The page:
As human’s self-doubt surrounds their life, giving an individual the fear to be judge by others or being always in the shadow of others, is part of an insecure person. Lev, as the younger of the duo has more insecurities, as he being self-conscious, his narration is full of self-criticism, also that with a more childish mind, his reactions to the “world” they are dealing with, doesn’t help that much. Kolya in the other hand has all the opposite characteristics of Lev, handsome, fearless, extrovert. The difference in this duo really helps, as insecurity surrounds Lev, Kolya tries to distract him from reality either changing the topic to girls or the book The Courtyard Hound. As Lev, with the help of Kolya and his pornographic playing
But not one person he meets wants to listen to him or tries to understand him unless they are out to take advantage of him. It is the society that does not see him for who he is and what he is going through. He is constantly searching for someone he can relate to. He is wise enough to see through people’s negligibility and façades. He is dissatisfied with what is expected of him and is trying to grow up in his own honest way.
Shaw also questions “the desirability of a high social class” in life through Eliza’s father, Mr. Doolittle (LitCharts). However, Shaw does not accomplish this through what Mr. Doolittle says, but rather through how Mr. Doolittle gives his speech on the criticism of society. During Mr. Doolittle’s speech, he hilariously and frustratingly “laments all the anxieties and troubles that his new wealth brings with it” (LitChart) In doing so, Mr. Doolittle was trying to indicate how he missed his conventional, humbler way of life, even though his old way of life was undesirable to most people. By establishing this, though, Shaw was inducing the idea that upper-class society was undesirable; however, Shaw also made it seem like lower-class society was not desirable either earlier on in the play with the description of how Mr. Doolittle used to live prior to becoming wealthy. So, what was Shaw attempting to get across to his readers?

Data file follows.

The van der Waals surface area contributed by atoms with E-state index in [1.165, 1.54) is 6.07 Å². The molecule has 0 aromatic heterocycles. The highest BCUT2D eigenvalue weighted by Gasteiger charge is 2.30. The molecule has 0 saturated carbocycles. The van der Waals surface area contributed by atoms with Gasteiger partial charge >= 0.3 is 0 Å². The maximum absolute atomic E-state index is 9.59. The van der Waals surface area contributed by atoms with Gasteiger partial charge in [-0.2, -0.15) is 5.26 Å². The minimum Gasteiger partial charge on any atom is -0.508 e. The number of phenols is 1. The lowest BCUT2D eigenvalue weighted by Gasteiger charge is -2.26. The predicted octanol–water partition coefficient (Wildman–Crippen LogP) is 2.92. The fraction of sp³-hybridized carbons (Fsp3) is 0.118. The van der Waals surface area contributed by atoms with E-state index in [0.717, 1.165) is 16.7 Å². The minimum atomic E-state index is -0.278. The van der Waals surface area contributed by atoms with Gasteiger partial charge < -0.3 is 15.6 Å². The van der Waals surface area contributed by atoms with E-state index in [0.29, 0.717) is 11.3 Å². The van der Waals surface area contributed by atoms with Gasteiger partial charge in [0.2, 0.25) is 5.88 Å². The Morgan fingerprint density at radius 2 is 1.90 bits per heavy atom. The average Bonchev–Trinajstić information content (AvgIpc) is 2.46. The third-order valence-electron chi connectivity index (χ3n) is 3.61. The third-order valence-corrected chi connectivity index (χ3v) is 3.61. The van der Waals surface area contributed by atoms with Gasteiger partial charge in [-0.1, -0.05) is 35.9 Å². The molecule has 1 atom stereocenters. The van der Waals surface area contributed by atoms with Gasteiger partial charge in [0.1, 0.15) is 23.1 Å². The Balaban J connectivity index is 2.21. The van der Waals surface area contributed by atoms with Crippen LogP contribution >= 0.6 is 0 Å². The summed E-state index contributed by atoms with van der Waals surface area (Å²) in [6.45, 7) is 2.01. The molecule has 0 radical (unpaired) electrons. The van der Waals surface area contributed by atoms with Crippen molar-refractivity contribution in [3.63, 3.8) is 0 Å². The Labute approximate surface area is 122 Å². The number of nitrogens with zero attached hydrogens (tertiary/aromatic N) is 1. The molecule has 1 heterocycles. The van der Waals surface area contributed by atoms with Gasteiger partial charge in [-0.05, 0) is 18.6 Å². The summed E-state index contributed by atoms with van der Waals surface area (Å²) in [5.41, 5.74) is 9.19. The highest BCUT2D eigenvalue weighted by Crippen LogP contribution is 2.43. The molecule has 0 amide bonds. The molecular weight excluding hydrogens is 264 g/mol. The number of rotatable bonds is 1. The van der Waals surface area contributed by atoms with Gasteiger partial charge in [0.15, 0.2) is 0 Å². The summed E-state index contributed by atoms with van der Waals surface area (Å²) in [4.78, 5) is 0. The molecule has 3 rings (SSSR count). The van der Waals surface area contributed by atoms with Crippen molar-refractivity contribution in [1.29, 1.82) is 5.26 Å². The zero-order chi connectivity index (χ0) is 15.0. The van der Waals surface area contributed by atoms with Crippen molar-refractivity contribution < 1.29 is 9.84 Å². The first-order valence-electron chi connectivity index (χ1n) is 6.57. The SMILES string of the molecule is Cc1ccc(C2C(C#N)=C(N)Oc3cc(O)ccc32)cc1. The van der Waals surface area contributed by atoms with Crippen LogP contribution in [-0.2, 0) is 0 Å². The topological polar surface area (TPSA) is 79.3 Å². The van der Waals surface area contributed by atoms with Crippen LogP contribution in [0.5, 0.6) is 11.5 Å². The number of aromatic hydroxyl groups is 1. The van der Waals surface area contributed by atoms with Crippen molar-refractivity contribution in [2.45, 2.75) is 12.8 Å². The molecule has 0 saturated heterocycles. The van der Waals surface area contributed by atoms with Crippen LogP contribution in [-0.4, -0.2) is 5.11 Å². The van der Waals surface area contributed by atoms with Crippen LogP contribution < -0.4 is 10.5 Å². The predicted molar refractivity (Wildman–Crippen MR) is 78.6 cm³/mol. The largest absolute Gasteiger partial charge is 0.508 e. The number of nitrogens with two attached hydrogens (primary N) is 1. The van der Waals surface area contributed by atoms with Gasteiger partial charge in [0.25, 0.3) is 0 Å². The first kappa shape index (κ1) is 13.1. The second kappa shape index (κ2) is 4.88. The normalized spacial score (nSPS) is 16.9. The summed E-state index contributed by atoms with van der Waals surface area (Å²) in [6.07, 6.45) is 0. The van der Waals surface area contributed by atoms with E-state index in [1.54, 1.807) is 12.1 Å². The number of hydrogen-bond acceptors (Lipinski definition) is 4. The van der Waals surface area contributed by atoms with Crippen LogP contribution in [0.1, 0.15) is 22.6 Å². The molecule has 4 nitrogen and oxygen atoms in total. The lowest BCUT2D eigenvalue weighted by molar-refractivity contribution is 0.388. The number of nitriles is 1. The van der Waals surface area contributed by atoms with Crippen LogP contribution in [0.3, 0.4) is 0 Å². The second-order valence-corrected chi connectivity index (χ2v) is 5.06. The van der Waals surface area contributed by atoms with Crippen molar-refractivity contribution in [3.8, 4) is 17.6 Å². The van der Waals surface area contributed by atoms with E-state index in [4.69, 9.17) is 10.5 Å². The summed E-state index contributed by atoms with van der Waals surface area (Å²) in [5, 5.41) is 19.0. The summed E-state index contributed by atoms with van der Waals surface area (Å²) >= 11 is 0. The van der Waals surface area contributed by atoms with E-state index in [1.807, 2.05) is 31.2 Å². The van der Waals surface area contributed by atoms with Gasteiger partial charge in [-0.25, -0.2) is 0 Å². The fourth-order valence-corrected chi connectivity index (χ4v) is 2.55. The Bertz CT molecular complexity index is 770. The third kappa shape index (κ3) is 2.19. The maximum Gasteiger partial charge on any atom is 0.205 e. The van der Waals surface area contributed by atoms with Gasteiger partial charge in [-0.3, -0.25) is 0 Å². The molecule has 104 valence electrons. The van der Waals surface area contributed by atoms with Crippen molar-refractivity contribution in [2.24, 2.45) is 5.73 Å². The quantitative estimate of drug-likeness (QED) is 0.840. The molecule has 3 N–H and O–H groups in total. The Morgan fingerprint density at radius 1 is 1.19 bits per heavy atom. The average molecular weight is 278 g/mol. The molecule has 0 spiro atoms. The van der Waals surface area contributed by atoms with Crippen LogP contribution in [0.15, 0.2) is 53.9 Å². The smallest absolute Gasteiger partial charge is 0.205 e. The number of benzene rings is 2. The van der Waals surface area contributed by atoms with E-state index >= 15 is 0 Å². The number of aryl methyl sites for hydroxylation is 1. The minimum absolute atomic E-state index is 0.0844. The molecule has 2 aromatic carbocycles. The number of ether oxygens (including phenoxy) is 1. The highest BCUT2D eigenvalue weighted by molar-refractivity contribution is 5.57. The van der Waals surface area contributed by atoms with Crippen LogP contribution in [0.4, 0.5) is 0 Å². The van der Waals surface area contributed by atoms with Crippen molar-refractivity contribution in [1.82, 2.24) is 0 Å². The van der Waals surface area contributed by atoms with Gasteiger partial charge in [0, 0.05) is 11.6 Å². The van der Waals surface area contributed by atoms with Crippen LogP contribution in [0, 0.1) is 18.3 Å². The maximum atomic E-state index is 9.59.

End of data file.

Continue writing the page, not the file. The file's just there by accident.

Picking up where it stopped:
Although Pip does not know the identity of his benefactor, he keeps in his mind that Miss Havisham is his benefactor. Pip thinks that she is there to raise him to become a gentleman so he can marry Estella. Pip's thoughts as to who he wants his secret benefactor to be shows a sign of immaturity. Additionally, when Pip starts learning to become a gentleman, he becomes mean to Joe and Biddy because they are much different to his new lifestyle. When Joe visits, Pip is snobbish to him because he is not behaving properly.
The money that Magwitch hands Pip changes him for the worst. Pip releases that Magwitch and Joe retain gentility and class through their actions and not by the amount of money they have. Pip becomes a different man when he starts to be aware of how ungracious he has been to Joe and reconciles to him when Joe cares for him in London. After being introduced to Estella and being instructed to fall in “love her” by Miss Havisham, Pip sees the need to belong to the upper social class so that he can be suitable for her (Chapter XXIX 184). The other characters in the novel not only lead to the change in Pip, they shape him as a